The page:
Location: Gliwice, Poland
Camp Commandant: SS-Hauptscharführer Karl Speiker
The organisation of the Gleiwitz III sub-camp started in the spring of 1944. At the end of 1944, the first prisoner transport was bought to a section of the Gleiwitzer Hütte and placed in the barracks built by the old foundry building. SS Hauptscharführer Karl Spieker was the commandant until the camp was closed down. He was assisted by SS-Unterscharführer Moritz and SS-Rottenführer Zahorodny. He had several dozen SS men under him from the Auschwitz 3 Monowitz 6th Guard company.
Gleiwitz III like the other sub-camps in Gleiwitz, was inspected by SS Officers, Auschwitz representatives, on several occasions and by Monowitz commander SS Hauptsturmführer Heinrich Schwarz on September 16th 1944. The prisoner government was mainly composed of German criminals who treated their fellow prisoners brutally.
At least 3 prisoner transports arrived in Gleiwitz III from late July 1944. The first consisted mainly of Polish Jews who arrived in Auschwitz on July 27th 1944 from the Pustkow labour camp. Prisoners from Lublin, Majdanek, who arrived in Auschwitz on July 28th or August 6th 1944, made up the second transport. Several dozen Polish prisoners from Monowitz arrived in the sub-camp on August 15th as did several prisoners from the Terezin ghetto in the autumn. There were approximately 600 prisoners in the sub-camp at the end of October and 609 just before evacuation.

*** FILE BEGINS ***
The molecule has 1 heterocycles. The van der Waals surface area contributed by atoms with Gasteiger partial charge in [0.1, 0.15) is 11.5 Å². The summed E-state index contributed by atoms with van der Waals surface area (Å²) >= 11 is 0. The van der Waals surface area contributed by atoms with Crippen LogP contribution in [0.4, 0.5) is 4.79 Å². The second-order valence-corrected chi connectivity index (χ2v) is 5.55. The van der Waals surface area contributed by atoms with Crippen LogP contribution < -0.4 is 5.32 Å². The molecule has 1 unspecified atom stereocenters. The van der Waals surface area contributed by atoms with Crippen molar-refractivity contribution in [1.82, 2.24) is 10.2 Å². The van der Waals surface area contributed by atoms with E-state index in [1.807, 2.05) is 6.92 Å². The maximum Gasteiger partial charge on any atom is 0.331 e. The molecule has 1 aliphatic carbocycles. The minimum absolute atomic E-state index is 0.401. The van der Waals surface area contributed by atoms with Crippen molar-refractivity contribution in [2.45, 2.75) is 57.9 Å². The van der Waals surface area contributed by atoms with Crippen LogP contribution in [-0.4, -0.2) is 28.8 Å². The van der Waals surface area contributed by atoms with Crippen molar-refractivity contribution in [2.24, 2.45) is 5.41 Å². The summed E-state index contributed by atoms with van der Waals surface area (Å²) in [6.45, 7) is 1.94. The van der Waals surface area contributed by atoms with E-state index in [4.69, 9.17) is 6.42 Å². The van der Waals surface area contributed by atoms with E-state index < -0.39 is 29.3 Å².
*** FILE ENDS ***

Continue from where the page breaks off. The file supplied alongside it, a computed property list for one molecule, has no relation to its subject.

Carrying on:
The prisoners lived in a brick barrack with a basement and central heating. Living conditions at Gleiwitz III were better than those at Auschwitz-Birkenau but the food rations were the same if not worse. Those who died of starvation were sent to Birkenau to be cremated.
The SS men's behaviour towards the prisoners was characterised by brutality and sadism. They would beat prisoners or make them do pointless exercises for the smallest of offenses or for no reason at all. The prisoner foreman generally treated the prisoners as badly as the SS men did.
Camp conditions drove some prisoners to total nervous breakdown or apathy. For example, Libelt, a prisoner from Lvov, who had lost hope of living to see freedom, did not observe the basic rules of caution in assembling machines whilst at work. When a Polish worker pointed this out to him, he replied: 'What are you worried about, there will be one Jew less'.
On January 19th 1945, Gleiwitz III was evacuated. SS men escorted the prisoners westward in a column. The march lasted several days. When the prisoners got to the left bank of the Oder River, they were turned back and sent back east via Koźle (now Kędzierzyn-Koźle) to the Blechhammer Sub-Camp. Most were then sent to Gross Rosen whilst others stayed behind.
Information about sources we used while researching the sub-camp you can find here.